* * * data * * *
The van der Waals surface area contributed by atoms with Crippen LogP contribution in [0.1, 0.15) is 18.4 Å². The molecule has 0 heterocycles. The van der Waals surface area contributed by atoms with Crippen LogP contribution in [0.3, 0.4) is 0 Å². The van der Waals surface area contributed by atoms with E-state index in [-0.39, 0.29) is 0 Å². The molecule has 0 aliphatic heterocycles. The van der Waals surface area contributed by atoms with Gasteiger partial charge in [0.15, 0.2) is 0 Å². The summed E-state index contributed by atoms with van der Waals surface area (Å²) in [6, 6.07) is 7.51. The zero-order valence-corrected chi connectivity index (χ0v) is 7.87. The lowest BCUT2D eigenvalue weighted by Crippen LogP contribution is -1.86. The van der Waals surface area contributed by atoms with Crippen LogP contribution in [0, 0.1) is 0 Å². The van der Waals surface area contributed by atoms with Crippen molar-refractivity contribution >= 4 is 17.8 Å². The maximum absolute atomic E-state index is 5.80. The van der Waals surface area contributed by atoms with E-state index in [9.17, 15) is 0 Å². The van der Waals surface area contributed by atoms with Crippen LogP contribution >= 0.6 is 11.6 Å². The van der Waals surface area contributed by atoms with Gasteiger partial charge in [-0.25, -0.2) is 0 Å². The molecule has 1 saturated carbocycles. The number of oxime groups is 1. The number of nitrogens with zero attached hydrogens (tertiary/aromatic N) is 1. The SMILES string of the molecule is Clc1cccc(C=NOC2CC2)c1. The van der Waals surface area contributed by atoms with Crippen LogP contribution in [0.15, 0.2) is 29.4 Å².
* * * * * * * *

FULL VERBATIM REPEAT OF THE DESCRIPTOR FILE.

The van der Waals surface area contributed by atoms with Crippen LogP contribution in [0.1, 0.15) is 18.4 Å². The molecule has 0 heterocycles. The van der Waals surface area contributed by atoms with Crippen LogP contribution in [0.3, 0.4) is 0 Å². The van der Waals surface area contributed by atoms with E-state index in [-0.39, 0.29) is 0 Å². The molecule has 0 aliphatic heterocycles. The van der Waals surface area contributed by atoms with Gasteiger partial charge in [0.15, 0.2) is 0 Å². The summed E-state index contributed by atoms with van der Waals surface area (Å²) in [6, 6.07) is 7.51. The zero-order valence-corrected chi connectivity index (χ0v) is 7.87. The lowest BCUT2D eigenvalue weighted by Crippen LogP contribution is -1.86. The van der Waals surface area contributed by atoms with Crippen LogP contribution in [0, 0.1) is 0 Å². The van der Waals surface area contributed by atoms with Crippen molar-refractivity contribution >= 4 is 17.8 Å². The maximum absolute atomic E-state index is 5.80. The van der Waals surface area contributed by atoms with E-state index in [9.17, 15) is 0 Å². The van der Waals surface area contributed by atoms with Crippen LogP contribution >= 0.6 is 11.6 Å². The van der Waals surface area contributed by atoms with Gasteiger partial charge in [-0.25, -0.2) is 0 Å². The molecule has 1 saturated carbocycles. The number of oxime groups is 1. The number of nitrogens with zero attached hydrogens (tertiary/aromatic N) is 1. The SMILES string of the molecule is Clc1cccc(C=NOC2CC2)c1. The van der Waals surface area contributed by atoms with Crippen LogP contribution in [0.15, 0.2) is 29.4 Å².